Bezos forgot to say in the interview that his favorite thing about drones is that they don't have human rights. The 60 Minutes interview comes on the heels of news reports about the nasty working conditions in Amazon warehouses, including an exposé on the issue posted by the Guardian on Saturday, November 30. Someone more prone to conspiracy theory than I am might even suggest that the 60 Minutes bit was meant as a cover for these negative stories. So, did Charlie Rose and the staff members of 60 minutes ask Bezos about the morally fraught topic of labor? NAH!! They decided to make a puff piece complete with Bezos spinning out a bit of near-future science fiction involving drones, which now has the Internet all a-Twitter. (I could go on a long diatribe here about the state of journalism today and how so much of it, like the 60 Minutes Amazon piece, are just glorified advertisements, but really, who cares?)
The one place Rose did push Bezos was about the old issue of Amazon putting locally-owned bookstores out of business. It wasn't surprising that Bezos tried to dodge the issue or pretend it didn't matter. What was surprising was that Rose didn't push back against the bit of tripe that Bezos handed him by saying, "The Internet is disrupting every media industry, Charlie, you know, people can complain about that, but complaining is not a strategy. And Amazon is not happening to book selling, the future is happening to book selling." Bezos's statement is a beautiful example of someone using the notion of technological determinism—the idea that technological change drives social change—to absolve himself of responsibility. Remember all you Amazon.com workers, when you work all day in warehouses without heat and air conditioning and go home exhausted and underpaid, that's just the future happening to you. Many of my friends have outright hatred for Walmart. They should save some of their spleen for Mr. Bezos.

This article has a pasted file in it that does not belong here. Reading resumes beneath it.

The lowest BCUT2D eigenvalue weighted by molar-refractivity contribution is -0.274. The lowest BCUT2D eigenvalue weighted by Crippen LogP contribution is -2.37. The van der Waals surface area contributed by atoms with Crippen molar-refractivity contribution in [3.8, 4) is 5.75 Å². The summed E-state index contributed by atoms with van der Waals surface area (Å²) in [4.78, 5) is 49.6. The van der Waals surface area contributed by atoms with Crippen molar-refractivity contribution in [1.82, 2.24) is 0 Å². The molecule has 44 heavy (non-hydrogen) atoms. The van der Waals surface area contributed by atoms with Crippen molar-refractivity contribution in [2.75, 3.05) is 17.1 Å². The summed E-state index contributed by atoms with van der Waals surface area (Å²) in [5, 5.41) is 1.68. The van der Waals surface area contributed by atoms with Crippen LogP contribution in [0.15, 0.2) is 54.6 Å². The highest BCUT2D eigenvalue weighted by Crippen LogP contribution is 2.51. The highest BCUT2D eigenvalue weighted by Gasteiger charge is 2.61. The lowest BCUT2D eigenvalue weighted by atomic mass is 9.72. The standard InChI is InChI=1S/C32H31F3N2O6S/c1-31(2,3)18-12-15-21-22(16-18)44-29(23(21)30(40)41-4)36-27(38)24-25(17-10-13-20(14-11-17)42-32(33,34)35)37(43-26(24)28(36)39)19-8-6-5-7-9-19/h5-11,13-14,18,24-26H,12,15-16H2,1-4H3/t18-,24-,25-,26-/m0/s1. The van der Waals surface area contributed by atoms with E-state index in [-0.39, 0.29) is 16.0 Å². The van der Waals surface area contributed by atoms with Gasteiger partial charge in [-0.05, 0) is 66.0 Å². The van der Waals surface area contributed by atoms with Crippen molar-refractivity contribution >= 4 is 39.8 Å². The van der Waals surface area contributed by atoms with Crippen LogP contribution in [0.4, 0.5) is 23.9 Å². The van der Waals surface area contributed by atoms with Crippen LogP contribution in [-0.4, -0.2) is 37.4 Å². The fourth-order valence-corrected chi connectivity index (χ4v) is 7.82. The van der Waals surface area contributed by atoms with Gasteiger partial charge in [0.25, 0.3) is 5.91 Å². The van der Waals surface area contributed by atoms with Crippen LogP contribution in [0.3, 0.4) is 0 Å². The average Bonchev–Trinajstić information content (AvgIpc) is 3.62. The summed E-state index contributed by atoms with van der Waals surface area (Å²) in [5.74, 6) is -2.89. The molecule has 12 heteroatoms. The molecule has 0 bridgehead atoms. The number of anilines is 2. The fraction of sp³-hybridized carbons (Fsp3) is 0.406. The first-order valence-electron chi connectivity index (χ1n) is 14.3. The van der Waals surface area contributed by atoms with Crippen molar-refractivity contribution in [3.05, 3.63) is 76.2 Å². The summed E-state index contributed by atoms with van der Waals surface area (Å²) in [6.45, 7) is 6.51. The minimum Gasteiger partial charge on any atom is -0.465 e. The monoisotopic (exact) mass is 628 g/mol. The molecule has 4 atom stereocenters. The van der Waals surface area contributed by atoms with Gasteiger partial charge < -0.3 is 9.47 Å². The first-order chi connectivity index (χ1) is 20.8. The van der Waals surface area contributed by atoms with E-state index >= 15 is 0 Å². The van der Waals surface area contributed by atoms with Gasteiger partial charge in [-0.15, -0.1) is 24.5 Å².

At the heart of the supposedly new so-called "digital economy" lies the plain old industrial economy, in which profits are often wrought by giving short shrift to workers. We are so used to this fact that we no longer blink when we hear about Apple's further adventures with Foxconn or about how our electronics are filled with conflict minerals or about how companies are not conducting due diligence to keep gold mined by children out of the phones they produce or, yes, about the crappy treatment workers receive at Amazon's warehouses. Our present day reality more often resembles a Charles Dickens novel than the science fiction tales so dear to tech geeks.